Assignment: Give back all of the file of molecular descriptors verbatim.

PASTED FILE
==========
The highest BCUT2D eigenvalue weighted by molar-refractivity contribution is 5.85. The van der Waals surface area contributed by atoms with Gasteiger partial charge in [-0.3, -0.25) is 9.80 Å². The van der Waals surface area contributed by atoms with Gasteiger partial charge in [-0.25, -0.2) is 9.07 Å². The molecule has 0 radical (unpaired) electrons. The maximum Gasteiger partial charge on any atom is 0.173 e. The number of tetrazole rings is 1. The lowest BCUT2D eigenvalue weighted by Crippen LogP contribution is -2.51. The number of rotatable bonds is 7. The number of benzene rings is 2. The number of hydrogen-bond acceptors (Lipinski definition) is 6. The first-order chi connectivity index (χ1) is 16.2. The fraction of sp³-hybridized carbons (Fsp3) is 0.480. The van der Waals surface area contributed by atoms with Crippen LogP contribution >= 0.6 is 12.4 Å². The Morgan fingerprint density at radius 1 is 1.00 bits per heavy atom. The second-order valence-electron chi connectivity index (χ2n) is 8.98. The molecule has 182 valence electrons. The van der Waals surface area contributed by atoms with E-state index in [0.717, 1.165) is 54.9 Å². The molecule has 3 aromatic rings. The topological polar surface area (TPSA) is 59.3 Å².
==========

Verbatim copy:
The highest BCUT2D eigenvalue weighted by molar-refractivity contribution is 5.85. The van der Waals surface area contributed by atoms with Gasteiger partial charge in [-0.3, -0.25) is 9.80 Å². The van der Waals surface area contributed by atoms with Gasteiger partial charge in [-0.25, -0.2) is 9.07 Å². The molecule has 0 radical (unpaired) electrons. The maximum Gasteiger partial charge on any atom is 0.173 e. The number of tetrazole rings is 1. The lowest BCUT2D eigenvalue weighted by Crippen LogP contribution is -2.51. The number of rotatable bonds is 7. The number of benzene rings is 2. The number of hydrogen-bond acceptors (Lipinski definition) is 6. The first-order chi connectivity index (χ1) is 16.2. The fraction of sp³-hybridized carbons (Fsp3) is 0.480. The van der Waals surface area contributed by atoms with Crippen LogP contribution >= 0.6 is 12.4 Å². The Morgan fingerprint density at radius 1 is 1.00 bits per heavy atom. The second-order valence-electron chi connectivity index (χ2n) is 8.98. The molecule has 182 valence electrons. The van der Waals surface area contributed by atoms with E-state index in [0.717, 1.165) is 54.9 Å². The molecule has 3 aromatic rings. The topological polar surface area (TPSA) is 59.3 Å².